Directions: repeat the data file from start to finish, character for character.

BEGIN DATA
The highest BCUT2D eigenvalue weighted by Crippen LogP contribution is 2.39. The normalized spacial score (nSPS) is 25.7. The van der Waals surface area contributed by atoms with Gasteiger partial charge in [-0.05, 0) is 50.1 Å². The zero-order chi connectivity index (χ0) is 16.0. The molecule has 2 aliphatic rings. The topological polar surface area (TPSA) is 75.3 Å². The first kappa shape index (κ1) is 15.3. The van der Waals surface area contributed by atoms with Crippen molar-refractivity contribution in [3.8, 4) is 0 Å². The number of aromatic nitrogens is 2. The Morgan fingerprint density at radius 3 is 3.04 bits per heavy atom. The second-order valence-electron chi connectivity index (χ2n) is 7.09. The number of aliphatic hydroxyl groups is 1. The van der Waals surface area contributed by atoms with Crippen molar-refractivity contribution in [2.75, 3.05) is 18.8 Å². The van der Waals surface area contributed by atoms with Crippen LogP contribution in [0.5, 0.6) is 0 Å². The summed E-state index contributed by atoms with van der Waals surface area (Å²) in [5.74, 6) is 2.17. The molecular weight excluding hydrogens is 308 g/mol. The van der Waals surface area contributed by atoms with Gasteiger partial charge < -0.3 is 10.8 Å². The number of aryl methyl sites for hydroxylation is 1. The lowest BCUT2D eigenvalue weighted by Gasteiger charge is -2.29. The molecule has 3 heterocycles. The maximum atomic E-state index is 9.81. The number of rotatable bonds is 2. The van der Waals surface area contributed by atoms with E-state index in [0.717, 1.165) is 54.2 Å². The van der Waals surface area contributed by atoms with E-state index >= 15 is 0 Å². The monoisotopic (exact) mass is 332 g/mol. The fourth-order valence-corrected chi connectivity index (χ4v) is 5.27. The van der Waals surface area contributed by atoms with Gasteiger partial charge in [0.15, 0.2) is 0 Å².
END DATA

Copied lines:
The highest BCUT2D eigenvalue weighted by Crippen LogP contribution is 2.39. The normalized spacial score (nSPS) is 25.7. The van der Waals surface area contributed by atoms with Gasteiger partial charge in [-0.05, 0) is 50.1 Å². The zero-order chi connectivity index (χ0) is 16.0. The molecule has 2 aliphatic rings. The topological polar surface area (TPSA) is 75.3 Å². The first kappa shape index (κ1) is 15.3. The van der Waals surface area contributed by atoms with Crippen molar-refractivity contribution in [3.8, 4) is 0 Å². The number of aromatic nitrogens is 2. The Morgan fingerprint density at radius 3 is 3.04 bits per heavy atom. The second-order valence-electron chi connectivity index (χ2n) is 7.09. The number of aliphatic hydroxyl groups is 1. The van der Waals surface area contributed by atoms with Crippen molar-refractivity contribution in [2.75, 3.05) is 18.8 Å². The van der Waals surface area contributed by atoms with Crippen LogP contribution in [0.5, 0.6) is 0 Å². The summed E-state index contributed by atoms with van der Waals surface area (Å²) in [5.74, 6) is 2.17. The molecular weight excluding hydrogens is 308 g/mol. The van der Waals surface area contributed by atoms with Gasteiger partial charge < -0.3 is 10.8 Å². The number of aryl methyl sites for hydroxylation is 1. The lowest BCUT2D eigenvalue weighted by Gasteiger charge is -2.29. The molecule has 3 heterocycles. The maximum atomic E-state index is 9.81. The number of rotatable bonds is 2. The van der Waals surface area contributed by atoms with E-state index in [0.717, 1.165) is 54.2 Å². The van der Waals surface area contributed by atoms with E-state index >= 15 is 0 Å². The monoisotopic (exact) mass is 332 g/mol. The fourth-order valence-corrected chi connectivity index (χ4v) is 5.27. The van der Waals surface area contributed by atoms with Gasteiger partial charge in [0.15, 0.2) is 0 Å².